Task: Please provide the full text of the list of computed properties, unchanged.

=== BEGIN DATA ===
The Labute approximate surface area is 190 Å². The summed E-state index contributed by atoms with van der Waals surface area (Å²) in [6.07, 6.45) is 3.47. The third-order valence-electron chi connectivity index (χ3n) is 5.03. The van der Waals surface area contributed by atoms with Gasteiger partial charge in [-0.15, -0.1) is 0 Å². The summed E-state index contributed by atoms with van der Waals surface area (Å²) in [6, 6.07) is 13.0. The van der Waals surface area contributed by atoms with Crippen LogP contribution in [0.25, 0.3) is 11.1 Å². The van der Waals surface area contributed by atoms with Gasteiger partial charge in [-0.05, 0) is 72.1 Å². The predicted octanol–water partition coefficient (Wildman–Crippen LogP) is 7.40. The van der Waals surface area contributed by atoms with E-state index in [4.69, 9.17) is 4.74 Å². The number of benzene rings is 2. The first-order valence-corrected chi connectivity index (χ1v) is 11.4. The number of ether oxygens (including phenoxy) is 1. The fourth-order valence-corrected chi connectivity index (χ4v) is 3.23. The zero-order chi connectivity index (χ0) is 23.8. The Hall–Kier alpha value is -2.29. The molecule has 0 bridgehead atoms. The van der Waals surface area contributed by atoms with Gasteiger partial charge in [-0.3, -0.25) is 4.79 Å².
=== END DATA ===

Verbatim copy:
The Labute approximate surface area is 190 Å². The summed E-state index contributed by atoms with van der Waals surface area (Å²) in [6.07, 6.45) is 3.47. The third-order valence-electron chi connectivity index (χ3n) is 5.03. The van der Waals surface area contributed by atoms with Gasteiger partial charge in [-0.15, -0.1) is 0 Å². The summed E-state index contributed by atoms with van der Waals surface area (Å²) in [6, 6.07) is 13.0. The van der Waals surface area contributed by atoms with Crippen LogP contribution in [0.25, 0.3) is 11.1 Å². The van der Waals surface area contributed by atoms with Gasteiger partial charge in [-0.05, 0) is 72.1 Å². The predicted octanol–water partition coefficient (Wildman–Crippen LogP) is 7.40. The van der Waals surface area contributed by atoms with E-state index in [4.69, 9.17) is 4.74 Å². The number of benzene rings is 2. The first-order valence-corrected chi connectivity index (χ1v) is 11.4. The number of ether oxygens (including phenoxy) is 1. The fourth-order valence-corrected chi connectivity index (χ4v) is 3.23. The zero-order chi connectivity index (χ0) is 23.8. The Hall–Kier alpha value is -2.29. The molecule has 0 bridgehead atoms. The van der Waals surface area contributed by atoms with Gasteiger partial charge in [-0.3, -0.25) is 4.79 Å².